# numpy.random.Generator.exponential#

method

random.Generator.exponential(scale=1.0, size=None)#

Draw samples from an exponential distribution.

Its probability density function is

$f(x; \frac{1}{\beta}) = \frac{1}{\beta} \exp(-\frac{x}{\beta}),$

for x > 0 and 0 elsewhere. $$\beta$$ is the scale parameter, which is the inverse of the rate parameter $$\lambda = 1/\beta$$. The rate parameter is an alternative, widely used parameterization of the exponential distribution .

The exponential distribution is a continuous analogue of the geometric distribution. It describes many common situations, such as the size of raindrops measured over many rainstorms , or the time between page requests to Wikipedia .

Parameters:
scalefloat or array_like of floats

The scale parameter, $$\beta = 1/\lambda$$. Must be non-negative.

sizeint or tuple of ints, optional

Output shape. If the given shape is, e.g., (m, n, k), then m * n * k samples are drawn. If size is None (default), a single value is returned if scale is a scalar. Otherwise, np.array(scale).size samples are drawn.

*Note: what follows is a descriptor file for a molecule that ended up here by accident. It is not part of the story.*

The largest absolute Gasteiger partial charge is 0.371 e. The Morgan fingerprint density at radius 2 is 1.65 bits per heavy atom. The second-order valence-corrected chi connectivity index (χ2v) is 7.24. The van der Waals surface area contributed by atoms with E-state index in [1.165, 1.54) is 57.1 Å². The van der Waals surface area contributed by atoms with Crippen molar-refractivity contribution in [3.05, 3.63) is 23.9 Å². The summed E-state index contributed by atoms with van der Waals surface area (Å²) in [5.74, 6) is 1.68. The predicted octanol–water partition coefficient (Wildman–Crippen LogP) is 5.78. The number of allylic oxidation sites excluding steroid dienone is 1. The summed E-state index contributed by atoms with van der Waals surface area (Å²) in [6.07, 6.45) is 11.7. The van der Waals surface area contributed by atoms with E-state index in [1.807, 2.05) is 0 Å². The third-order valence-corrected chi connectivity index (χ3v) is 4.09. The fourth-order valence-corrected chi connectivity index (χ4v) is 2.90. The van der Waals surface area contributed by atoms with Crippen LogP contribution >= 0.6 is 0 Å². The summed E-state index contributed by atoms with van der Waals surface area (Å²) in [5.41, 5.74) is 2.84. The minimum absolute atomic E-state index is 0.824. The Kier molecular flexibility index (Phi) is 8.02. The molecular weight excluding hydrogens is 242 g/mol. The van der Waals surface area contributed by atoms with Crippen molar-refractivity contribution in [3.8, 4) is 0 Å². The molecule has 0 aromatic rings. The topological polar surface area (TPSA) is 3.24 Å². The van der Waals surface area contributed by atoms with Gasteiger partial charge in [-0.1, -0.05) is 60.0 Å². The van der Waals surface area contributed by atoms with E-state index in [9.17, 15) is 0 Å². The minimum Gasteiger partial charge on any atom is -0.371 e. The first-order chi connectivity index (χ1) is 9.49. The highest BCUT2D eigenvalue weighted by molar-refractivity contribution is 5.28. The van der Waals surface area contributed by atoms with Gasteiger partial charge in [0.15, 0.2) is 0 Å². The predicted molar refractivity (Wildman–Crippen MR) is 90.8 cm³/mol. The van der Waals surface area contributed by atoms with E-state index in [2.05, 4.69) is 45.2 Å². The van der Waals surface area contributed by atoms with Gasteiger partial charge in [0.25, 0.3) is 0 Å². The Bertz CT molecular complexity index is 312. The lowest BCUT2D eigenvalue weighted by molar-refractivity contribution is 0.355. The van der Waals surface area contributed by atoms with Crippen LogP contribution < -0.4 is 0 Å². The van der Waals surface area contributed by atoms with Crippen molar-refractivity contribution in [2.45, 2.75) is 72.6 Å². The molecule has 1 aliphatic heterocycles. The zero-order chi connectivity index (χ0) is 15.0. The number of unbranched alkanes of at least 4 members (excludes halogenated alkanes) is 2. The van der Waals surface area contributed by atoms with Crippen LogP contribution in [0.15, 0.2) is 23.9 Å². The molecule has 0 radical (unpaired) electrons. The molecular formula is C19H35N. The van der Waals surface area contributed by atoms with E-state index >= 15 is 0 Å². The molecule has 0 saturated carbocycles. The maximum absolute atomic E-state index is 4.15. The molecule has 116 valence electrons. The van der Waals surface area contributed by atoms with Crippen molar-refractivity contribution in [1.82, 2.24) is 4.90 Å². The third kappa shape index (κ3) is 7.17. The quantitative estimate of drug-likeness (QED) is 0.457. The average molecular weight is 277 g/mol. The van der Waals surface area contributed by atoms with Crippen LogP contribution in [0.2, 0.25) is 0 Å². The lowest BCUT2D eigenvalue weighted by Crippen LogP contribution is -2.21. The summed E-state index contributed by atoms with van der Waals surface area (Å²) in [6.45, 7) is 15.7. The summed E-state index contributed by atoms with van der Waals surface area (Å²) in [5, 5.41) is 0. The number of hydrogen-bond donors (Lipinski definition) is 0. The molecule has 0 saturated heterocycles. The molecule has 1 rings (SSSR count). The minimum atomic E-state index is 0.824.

Returns:
outndarray or scalar

Drawn samples from the parameterized exponential distribution.

References



Peyton Z. Peebles Jr., “Probability, Random Variables and Random Signal Principles”, 4th ed, 2001, p. 57.



Wikipedia, “Poisson process”, https://en.wikipedia.org/wiki/Poisson_process



Wikipedia, “Exponential distribution”, https://en.wikipedia.org/wiki/Exponential_distribution

Examples

A real world example: Assume a company has 10000 customer support agents and the average time between customer calls is 4 minutes.

>>> n = 10000
>>> time_between_calls = np.random.default_rng().exponential(scale=4, size=n)


What is the probability that a customer will call in the next 4 to 5 minutes?

>>> x = ((time_between_calls < 5).sum())/n
>>> y = ((time_between_calls < 4).sum())/n
>>> x-y
0.08 # may vary